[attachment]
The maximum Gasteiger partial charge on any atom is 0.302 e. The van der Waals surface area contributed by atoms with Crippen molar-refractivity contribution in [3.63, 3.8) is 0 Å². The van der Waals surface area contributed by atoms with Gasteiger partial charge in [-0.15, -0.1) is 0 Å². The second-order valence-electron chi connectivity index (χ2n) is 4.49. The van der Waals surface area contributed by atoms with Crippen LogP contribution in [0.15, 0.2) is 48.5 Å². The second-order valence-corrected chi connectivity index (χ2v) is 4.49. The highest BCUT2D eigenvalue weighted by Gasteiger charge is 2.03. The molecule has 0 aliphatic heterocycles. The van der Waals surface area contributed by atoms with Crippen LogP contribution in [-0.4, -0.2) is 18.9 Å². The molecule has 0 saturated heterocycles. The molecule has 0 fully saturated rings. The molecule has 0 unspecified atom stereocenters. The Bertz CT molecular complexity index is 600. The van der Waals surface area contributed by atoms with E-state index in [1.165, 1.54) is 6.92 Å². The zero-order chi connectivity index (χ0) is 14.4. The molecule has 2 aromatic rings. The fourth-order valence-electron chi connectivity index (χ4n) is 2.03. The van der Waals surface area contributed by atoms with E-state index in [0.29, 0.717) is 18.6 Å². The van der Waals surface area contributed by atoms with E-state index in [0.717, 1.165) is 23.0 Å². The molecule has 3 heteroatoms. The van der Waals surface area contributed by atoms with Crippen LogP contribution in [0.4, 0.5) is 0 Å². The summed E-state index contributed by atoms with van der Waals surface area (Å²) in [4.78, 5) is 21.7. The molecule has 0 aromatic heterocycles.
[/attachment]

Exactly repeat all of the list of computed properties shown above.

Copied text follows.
The maximum Gasteiger partial charge on any atom is 0.302 e. The van der Waals surface area contributed by atoms with Crippen molar-refractivity contribution in [3.63, 3.8) is 0 Å². The van der Waals surface area contributed by atoms with Gasteiger partial charge in [-0.15, -0.1) is 0 Å². The second-order valence-electron chi connectivity index (χ2n) is 4.49. The van der Waals surface area contributed by atoms with Crippen LogP contribution in [0.15, 0.2) is 48.5 Å². The second-order valence-corrected chi connectivity index (χ2v) is 4.49. The highest BCUT2D eigenvalue weighted by Gasteiger charge is 2.03. The molecule has 0 aliphatic heterocycles. The van der Waals surface area contributed by atoms with Crippen LogP contribution in [-0.4, -0.2) is 18.9 Å². The molecule has 0 saturated heterocycles. The molecule has 0 fully saturated rings. The molecule has 0 unspecified atom stereocenters. The Bertz CT molecular complexity index is 600. The van der Waals surface area contributed by atoms with E-state index in [1.165, 1.54) is 6.92 Å². The zero-order chi connectivity index (χ0) is 14.4. The molecule has 2 aromatic rings. The fourth-order valence-electron chi connectivity index (χ4n) is 2.03. The van der Waals surface area contributed by atoms with E-state index in [0.29, 0.717) is 18.6 Å². The van der Waals surface area contributed by atoms with E-state index in [0.717, 1.165) is 23.0 Å². The molecule has 3 heteroatoms. The van der Waals surface area contributed by atoms with Crippen LogP contribution in [0.4, 0.5) is 0 Å². The summed E-state index contributed by atoms with van der Waals surface area (Å²) in [4.78, 5) is 21.7. The molecule has 0 aromatic heterocycles.